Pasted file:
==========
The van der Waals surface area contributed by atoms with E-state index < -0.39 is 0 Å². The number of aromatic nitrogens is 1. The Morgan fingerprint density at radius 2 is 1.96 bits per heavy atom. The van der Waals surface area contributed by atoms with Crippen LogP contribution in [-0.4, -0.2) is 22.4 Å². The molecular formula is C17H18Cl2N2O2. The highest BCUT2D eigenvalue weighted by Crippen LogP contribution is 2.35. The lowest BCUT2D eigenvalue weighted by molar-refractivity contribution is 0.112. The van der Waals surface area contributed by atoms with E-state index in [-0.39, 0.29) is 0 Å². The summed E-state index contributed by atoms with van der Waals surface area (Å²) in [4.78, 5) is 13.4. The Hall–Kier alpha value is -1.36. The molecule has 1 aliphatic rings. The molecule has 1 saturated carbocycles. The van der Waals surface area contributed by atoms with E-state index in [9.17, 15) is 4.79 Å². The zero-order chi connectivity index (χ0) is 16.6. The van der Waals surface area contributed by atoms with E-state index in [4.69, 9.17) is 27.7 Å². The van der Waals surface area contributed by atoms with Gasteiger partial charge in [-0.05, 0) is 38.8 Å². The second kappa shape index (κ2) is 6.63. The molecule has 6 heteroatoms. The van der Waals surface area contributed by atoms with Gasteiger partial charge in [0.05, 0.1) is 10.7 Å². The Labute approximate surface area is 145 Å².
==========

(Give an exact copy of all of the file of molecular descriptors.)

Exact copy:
The van der Waals surface area contributed by atoms with E-state index < -0.39 is 0 Å². The number of aromatic nitrogens is 1. The Morgan fingerprint density at radius 2 is 1.96 bits per heavy atom. The van der Waals surface area contributed by atoms with Crippen LogP contribution in [-0.4, -0.2) is 22.4 Å². The molecular formula is C17H18Cl2N2O2. The highest BCUT2D eigenvalue weighted by Crippen LogP contribution is 2.35. The lowest BCUT2D eigenvalue weighted by molar-refractivity contribution is 0.112. The van der Waals surface area contributed by atoms with E-state index in [-0.39, 0.29) is 0 Å². The summed E-state index contributed by atoms with van der Waals surface area (Å²) in [4.78, 5) is 13.4. The Hall–Kier alpha value is -1.36. The molecule has 1 aliphatic rings. The molecule has 1 saturated carbocycles. The van der Waals surface area contributed by atoms with E-state index in [9.17, 15) is 4.79 Å². The zero-order chi connectivity index (χ0) is 16.6. The van der Waals surface area contributed by atoms with E-state index in [4.69, 9.17) is 27.7 Å². The van der Waals surface area contributed by atoms with Gasteiger partial charge in [-0.05, 0) is 38.8 Å². The second kappa shape index (κ2) is 6.63. The molecule has 6 heteroatoms. The van der Waals surface area contributed by atoms with Gasteiger partial charge in [0.05, 0.1) is 10.7 Å². The Labute approximate surface area is 145 Å².